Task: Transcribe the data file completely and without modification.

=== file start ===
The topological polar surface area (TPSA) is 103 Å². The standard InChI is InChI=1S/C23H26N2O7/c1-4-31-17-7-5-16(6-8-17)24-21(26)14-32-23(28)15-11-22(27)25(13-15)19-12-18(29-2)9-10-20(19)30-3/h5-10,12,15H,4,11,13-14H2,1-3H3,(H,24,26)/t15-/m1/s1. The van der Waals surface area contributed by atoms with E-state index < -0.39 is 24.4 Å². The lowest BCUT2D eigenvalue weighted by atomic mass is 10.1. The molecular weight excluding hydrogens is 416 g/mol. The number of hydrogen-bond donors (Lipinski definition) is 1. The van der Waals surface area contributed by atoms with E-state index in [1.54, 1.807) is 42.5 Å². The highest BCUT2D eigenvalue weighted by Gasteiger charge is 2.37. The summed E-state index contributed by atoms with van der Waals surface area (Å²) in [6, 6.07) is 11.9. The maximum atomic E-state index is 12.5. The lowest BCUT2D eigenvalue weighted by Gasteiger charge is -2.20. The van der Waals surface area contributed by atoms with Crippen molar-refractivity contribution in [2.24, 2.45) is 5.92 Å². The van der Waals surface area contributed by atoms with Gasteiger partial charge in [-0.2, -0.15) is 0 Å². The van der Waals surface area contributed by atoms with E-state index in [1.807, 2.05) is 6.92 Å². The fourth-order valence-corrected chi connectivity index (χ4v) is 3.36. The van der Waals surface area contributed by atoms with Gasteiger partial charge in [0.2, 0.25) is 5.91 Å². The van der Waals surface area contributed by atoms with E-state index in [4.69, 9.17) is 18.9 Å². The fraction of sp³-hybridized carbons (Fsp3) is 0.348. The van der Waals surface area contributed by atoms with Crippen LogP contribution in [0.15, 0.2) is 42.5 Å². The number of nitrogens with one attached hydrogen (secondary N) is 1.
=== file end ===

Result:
The topological polar surface area (TPSA) is 103 Å². The standard InChI is InChI=1S/C23H26N2O7/c1-4-31-17-7-5-16(6-8-17)24-21(26)14-32-23(28)15-11-22(27)25(13-15)19-12-18(29-2)9-10-20(19)30-3/h5-10,12,15H,4,11,13-14H2,1-3H3,(H,24,26)/t15-/m1/s1. The van der Waals surface area contributed by atoms with E-state index < -0.39 is 24.4 Å². The lowest BCUT2D eigenvalue weighted by atomic mass is 10.1. The molecular weight excluding hydrogens is 416 g/mol. The number of hydrogen-bond donors (Lipinski definition) is 1. The van der Waals surface area contributed by atoms with E-state index in [1.54, 1.807) is 42.5 Å². The highest BCUT2D eigenvalue weighted by Gasteiger charge is 2.37. The summed E-state index contributed by atoms with van der Waals surface area (Å²) in [6, 6.07) is 11.9. The maximum atomic E-state index is 12.5. The lowest BCUT2D eigenvalue weighted by Gasteiger charge is -2.20. The van der Waals surface area contributed by atoms with Crippen molar-refractivity contribution in [2.24, 2.45) is 5.92 Å². The van der Waals surface area contributed by atoms with Gasteiger partial charge in [-0.2, -0.15) is 0 Å². The van der Waals surface area contributed by atoms with E-state index in [1.807, 2.05) is 6.92 Å². The fourth-order valence-corrected chi connectivity index (χ4v) is 3.36. The van der Waals surface area contributed by atoms with Gasteiger partial charge in [0.2, 0.25) is 5.91 Å². The van der Waals surface area contributed by atoms with E-state index in [4.69, 9.17) is 18.9 Å². The fraction of sp³-hybridized carbons (Fsp3) is 0.348. The van der Waals surface area contributed by atoms with Crippen LogP contribution in [0.15, 0.2) is 42.5 Å². The number of nitrogens with one attached hydrogen (secondary N) is 1.